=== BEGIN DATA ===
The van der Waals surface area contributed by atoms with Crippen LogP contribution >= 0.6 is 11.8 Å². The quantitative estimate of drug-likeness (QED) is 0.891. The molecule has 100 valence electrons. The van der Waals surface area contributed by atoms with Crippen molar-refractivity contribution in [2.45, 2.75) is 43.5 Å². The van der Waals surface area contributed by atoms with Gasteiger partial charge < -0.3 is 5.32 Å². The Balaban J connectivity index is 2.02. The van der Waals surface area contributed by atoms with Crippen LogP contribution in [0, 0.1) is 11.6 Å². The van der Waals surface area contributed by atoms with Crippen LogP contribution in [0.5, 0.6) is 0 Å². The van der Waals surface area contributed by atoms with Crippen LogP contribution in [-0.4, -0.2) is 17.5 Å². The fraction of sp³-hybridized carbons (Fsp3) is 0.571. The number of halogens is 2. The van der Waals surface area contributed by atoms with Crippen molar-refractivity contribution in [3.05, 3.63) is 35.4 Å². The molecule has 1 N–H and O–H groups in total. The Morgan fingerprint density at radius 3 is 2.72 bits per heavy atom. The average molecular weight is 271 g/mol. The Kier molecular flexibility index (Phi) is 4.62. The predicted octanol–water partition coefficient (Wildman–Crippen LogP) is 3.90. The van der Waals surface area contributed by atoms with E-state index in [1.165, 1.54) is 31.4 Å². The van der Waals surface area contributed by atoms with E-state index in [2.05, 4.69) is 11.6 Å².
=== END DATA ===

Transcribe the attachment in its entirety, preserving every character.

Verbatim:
The van der Waals surface area contributed by atoms with Crippen LogP contribution >= 0.6 is 11.8 Å². The quantitative estimate of drug-likeness (QED) is 0.891. The molecule has 100 valence electrons. The van der Waals surface area contributed by atoms with Crippen molar-refractivity contribution in [2.45, 2.75) is 43.5 Å². The van der Waals surface area contributed by atoms with Gasteiger partial charge < -0.3 is 5.32 Å². The Balaban J connectivity index is 2.02. The van der Waals surface area contributed by atoms with Crippen LogP contribution in [0, 0.1) is 11.6 Å². The van der Waals surface area contributed by atoms with Crippen LogP contribution in [0.5, 0.6) is 0 Å². The van der Waals surface area contributed by atoms with Crippen LogP contribution in [-0.4, -0.2) is 17.5 Å². The fraction of sp³-hybridized carbons (Fsp3) is 0.571. The number of halogens is 2. The van der Waals surface area contributed by atoms with Crippen molar-refractivity contribution in [3.05, 3.63) is 35.4 Å². The molecule has 1 N–H and O–H groups in total. The Morgan fingerprint density at radius 3 is 2.72 bits per heavy atom. The average molecular weight is 271 g/mol. The Kier molecular flexibility index (Phi) is 4.62. The predicted octanol–water partition coefficient (Wildman–Crippen LogP) is 3.90. The van der Waals surface area contributed by atoms with E-state index in [1.165, 1.54) is 31.4 Å². The van der Waals surface area contributed by atoms with E-state index in [2.05, 4.69) is 11.6 Å².